Family and friends gathered at the Beachwood home of Leonardo and Karen Polonsky on Nov. 24 to add the final otiot, or letter, to a Torah headed to Waxman Chabad Center.
The Torah was donated to the Waxman Chabad Center on South Green Road in Beachwood in memory of Joshua Polonsky, who died Nov. 9, 2017, at age 31, after contracting a stomach virus that caused damage to his heart, liver and kidneys.
“Usually, these celebrations are very happy,” said Rabbi Yosef Bialo, who organized the event in honor of Polonsky, his brother-in-law. “There’s no crying, it’s not so emotional, but because it was in honor of someone who we lost at a very young age, it had that sense of emotion.”
Bialo knows the pain of losing a sibling. His oldest brother, Rabbi Levi Bialo, died in a 2005 train accident in Toronto at age 25.
“And then 13 years later, my wife loses her oldest brother,” Bialo said.
Noting his father-in-law, Leonardo Polonsky, was instrumental in putting together a sefer Torah for his late brother, Bialo said he wanted to return the gesture.
On the first anniversary of Polonsky’s death, Bialo said he realized the family “needed that boost” and began making preparations.
“Because I was there, I remember the boost that I needed and I just saw it right there with them,” Bialo explained.
That week, he reached out to family and friends.
“Mel Waxman took it by the horns and he fundraised from the family,” Bialo said. “He didn’t want it to be an outside community project. He wanted to have his family be the ones to support it, so the family could have their names on the back of the Torah.”
Sofer On Site vice president Rabbi Moshe Druin traveled from North Miami Beach, Fla., to Cleveland with the Torah.
Addressing those huddled around the Torah on Nov. 24, Druin quoted his father, who is also a sofer.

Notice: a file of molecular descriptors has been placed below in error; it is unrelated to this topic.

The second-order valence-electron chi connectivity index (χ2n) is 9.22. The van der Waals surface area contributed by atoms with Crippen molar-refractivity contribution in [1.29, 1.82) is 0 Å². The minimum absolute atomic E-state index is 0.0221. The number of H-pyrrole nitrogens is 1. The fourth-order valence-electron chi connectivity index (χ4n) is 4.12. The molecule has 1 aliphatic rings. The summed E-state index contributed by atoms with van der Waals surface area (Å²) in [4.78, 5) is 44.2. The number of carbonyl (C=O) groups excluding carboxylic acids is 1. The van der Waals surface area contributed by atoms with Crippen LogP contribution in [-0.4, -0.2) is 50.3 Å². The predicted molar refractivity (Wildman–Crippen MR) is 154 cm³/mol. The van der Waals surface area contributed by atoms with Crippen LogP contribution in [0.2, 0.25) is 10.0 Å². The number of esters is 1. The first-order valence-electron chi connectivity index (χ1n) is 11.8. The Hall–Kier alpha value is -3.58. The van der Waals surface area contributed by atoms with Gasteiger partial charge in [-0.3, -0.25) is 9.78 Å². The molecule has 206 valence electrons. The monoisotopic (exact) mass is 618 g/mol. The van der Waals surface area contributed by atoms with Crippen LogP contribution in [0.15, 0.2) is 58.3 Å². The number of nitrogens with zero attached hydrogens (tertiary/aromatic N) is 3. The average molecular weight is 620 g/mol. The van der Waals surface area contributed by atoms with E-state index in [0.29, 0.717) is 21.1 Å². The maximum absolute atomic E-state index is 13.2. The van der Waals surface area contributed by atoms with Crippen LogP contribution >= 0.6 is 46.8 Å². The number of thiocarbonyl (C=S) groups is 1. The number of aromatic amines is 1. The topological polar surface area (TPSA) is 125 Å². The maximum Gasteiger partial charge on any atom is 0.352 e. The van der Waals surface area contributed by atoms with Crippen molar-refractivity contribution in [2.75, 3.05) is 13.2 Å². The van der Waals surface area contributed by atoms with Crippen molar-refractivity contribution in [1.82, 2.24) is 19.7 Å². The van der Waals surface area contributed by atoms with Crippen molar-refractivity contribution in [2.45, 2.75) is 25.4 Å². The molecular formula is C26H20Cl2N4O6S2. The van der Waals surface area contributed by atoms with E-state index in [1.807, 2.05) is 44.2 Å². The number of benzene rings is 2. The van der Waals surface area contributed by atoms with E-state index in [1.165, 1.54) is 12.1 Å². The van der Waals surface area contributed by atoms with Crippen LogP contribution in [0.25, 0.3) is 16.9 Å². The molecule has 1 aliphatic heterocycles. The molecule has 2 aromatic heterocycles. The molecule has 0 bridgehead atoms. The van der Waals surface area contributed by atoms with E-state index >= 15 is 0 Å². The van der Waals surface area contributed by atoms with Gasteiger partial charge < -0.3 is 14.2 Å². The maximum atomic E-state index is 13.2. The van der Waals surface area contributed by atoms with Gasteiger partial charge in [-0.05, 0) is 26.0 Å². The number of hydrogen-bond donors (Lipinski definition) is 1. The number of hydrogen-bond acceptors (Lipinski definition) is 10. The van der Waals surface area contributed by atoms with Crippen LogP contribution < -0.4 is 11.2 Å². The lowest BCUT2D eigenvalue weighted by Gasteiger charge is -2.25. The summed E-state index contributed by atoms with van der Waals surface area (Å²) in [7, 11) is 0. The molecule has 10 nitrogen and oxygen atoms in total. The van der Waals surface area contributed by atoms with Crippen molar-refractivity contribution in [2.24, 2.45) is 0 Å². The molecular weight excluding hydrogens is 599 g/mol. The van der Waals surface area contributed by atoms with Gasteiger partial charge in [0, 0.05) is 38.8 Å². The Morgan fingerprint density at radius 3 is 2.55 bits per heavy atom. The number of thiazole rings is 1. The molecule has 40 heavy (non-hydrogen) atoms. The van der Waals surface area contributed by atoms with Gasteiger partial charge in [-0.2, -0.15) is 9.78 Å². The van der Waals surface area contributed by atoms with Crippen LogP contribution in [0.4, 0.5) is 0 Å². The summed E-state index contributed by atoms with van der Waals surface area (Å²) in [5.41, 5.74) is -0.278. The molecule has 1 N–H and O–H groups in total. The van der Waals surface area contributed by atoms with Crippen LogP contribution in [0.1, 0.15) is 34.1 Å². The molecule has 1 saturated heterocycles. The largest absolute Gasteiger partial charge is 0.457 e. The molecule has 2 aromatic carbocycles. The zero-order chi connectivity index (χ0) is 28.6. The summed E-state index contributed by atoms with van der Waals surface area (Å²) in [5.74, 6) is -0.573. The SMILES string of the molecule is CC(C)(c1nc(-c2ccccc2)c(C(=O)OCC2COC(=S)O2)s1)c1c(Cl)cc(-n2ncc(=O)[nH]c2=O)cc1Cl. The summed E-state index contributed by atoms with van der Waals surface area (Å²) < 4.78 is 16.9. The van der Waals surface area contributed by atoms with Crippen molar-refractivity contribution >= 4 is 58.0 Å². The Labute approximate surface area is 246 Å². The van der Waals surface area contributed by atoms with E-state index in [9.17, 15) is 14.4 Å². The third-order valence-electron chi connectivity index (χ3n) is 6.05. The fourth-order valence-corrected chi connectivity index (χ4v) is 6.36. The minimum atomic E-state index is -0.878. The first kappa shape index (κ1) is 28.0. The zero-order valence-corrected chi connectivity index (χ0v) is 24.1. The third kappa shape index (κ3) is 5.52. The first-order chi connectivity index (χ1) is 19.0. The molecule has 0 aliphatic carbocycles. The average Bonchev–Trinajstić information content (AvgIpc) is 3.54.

“He always loved to say, ‘A sofer does not write letters. And this Torah is not a book!’” Druin recounted. “He says, ‘I’ll prove it. When was the last time you picked up a math book, and when you finished reading it, you kissed it? You don’t kiss a math book. How about that novel? When you finish reading it, do you give it a big hug and dance around the room? And yet, what do we do with this Torah? We kiss it, we hug it, we even dance with it. This is not a book and these otiot are not letters.’”
In his own words, Druin described the Torah as “our Jewish magic,” adding, “it is because of this Torah that you and me are still here.”
After the Waxman and Polonsky families wrote the final letter of the Torah as one, united family, traditional music began playing from speakers outside and the group made its way to the street.
Outside the house, Polonsky’s cousin, Rich Soclof, said there is no greater joy in the Jewish community than dedicating a Torah.
“On this occasion, dedicating a Torah and combining that with dedicating it in memory of Yehoshua, who was such a tremendous young man, tremendous Jew, and a bright light that burned out too soon,” he said. “There’s no greater tribute than to be able to have this joyous occasion and to merge that with his soul.”
After gathering under and around a gold-fringed canopy with the Torah, the group lit tiki torches before walking from Joshua Polonsky’s childhood home on Timberlane Drive to the nearby Waxman Chabad Center, about two-tenths of a mile, where about 300 people gathered to celebrate with the Torah.
“I was so honored to be able to do this for the family, to do this for Joshua, but mainly to give the family something that they could actually relate to and be connected to in honor of their brother,” Bialo said.
Acknowledging it’s hard to connect to a lost family member years down the line, Bialo said, “when you create a Torah scroll, that person – the soul of that person – becomes one with that Torah scroll. So every time that Torah scroll is taken out ... on a holiday, you could hold it, you could squeeze it, you could hug it, you can kiss it, and you can feel one with your loved one.”